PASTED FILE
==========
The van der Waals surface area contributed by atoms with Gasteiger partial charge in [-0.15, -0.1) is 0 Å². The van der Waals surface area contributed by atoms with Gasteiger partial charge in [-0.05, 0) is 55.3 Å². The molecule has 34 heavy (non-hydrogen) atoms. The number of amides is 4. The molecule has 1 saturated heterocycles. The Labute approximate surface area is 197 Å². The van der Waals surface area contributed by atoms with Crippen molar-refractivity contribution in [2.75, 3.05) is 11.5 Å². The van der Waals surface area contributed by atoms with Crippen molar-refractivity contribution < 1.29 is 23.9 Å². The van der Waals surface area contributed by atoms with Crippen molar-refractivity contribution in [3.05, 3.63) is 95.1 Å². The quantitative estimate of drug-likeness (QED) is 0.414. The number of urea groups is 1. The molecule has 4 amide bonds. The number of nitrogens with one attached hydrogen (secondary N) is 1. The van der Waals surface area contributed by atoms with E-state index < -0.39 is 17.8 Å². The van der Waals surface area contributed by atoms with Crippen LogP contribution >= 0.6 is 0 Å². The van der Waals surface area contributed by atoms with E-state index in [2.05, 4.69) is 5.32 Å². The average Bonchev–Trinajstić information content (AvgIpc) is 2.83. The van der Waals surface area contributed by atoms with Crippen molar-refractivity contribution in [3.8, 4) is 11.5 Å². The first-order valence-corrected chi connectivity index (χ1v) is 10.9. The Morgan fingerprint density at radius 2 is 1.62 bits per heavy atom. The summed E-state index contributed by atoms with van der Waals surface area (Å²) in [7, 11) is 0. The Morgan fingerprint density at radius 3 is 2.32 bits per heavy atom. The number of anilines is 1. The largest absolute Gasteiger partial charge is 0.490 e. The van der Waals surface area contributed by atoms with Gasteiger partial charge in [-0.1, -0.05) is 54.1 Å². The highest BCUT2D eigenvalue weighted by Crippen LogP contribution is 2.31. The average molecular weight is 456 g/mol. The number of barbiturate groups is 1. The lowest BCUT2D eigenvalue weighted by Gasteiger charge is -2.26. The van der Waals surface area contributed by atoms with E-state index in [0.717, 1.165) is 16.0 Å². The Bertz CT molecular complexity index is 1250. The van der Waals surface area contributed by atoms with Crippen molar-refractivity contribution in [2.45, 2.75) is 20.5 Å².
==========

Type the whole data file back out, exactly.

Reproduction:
The van der Waals surface area contributed by atoms with Gasteiger partial charge in [-0.15, -0.1) is 0 Å². The van der Waals surface area contributed by atoms with Gasteiger partial charge in [-0.05, 0) is 55.3 Å². The molecule has 34 heavy (non-hydrogen) atoms. The number of amides is 4. The molecule has 1 saturated heterocycles. The Labute approximate surface area is 197 Å². The van der Waals surface area contributed by atoms with Crippen molar-refractivity contribution in [2.75, 3.05) is 11.5 Å². The van der Waals surface area contributed by atoms with Crippen molar-refractivity contribution < 1.29 is 23.9 Å². The van der Waals surface area contributed by atoms with Crippen molar-refractivity contribution in [3.05, 3.63) is 95.1 Å². The quantitative estimate of drug-likeness (QED) is 0.414. The number of urea groups is 1. The molecule has 4 amide bonds. The number of nitrogens with one attached hydrogen (secondary N) is 1. The van der Waals surface area contributed by atoms with E-state index < -0.39 is 17.8 Å². The van der Waals surface area contributed by atoms with Crippen LogP contribution >= 0.6 is 0 Å². The van der Waals surface area contributed by atoms with E-state index in [2.05, 4.69) is 5.32 Å². The average Bonchev–Trinajstić information content (AvgIpc) is 2.83. The van der Waals surface area contributed by atoms with Crippen molar-refractivity contribution in [3.8, 4) is 11.5 Å². The first-order valence-corrected chi connectivity index (χ1v) is 10.9. The Morgan fingerprint density at radius 2 is 1.62 bits per heavy atom. The summed E-state index contributed by atoms with van der Waals surface area (Å²) in [7, 11) is 0. The Morgan fingerprint density at radius 3 is 2.32 bits per heavy atom. The number of anilines is 1. The largest absolute Gasteiger partial charge is 0.490 e. The van der Waals surface area contributed by atoms with Gasteiger partial charge in [-0.1, -0.05) is 54.1 Å². The highest BCUT2D eigenvalue weighted by Crippen LogP contribution is 2.31. The average molecular weight is 456 g/mol. The number of barbiturate groups is 1. The lowest BCUT2D eigenvalue weighted by Gasteiger charge is -2.26. The van der Waals surface area contributed by atoms with E-state index in [0.717, 1.165) is 16.0 Å². The Bertz CT molecular complexity index is 1250. The van der Waals surface area contributed by atoms with Crippen molar-refractivity contribution in [2.45, 2.75) is 20.5 Å².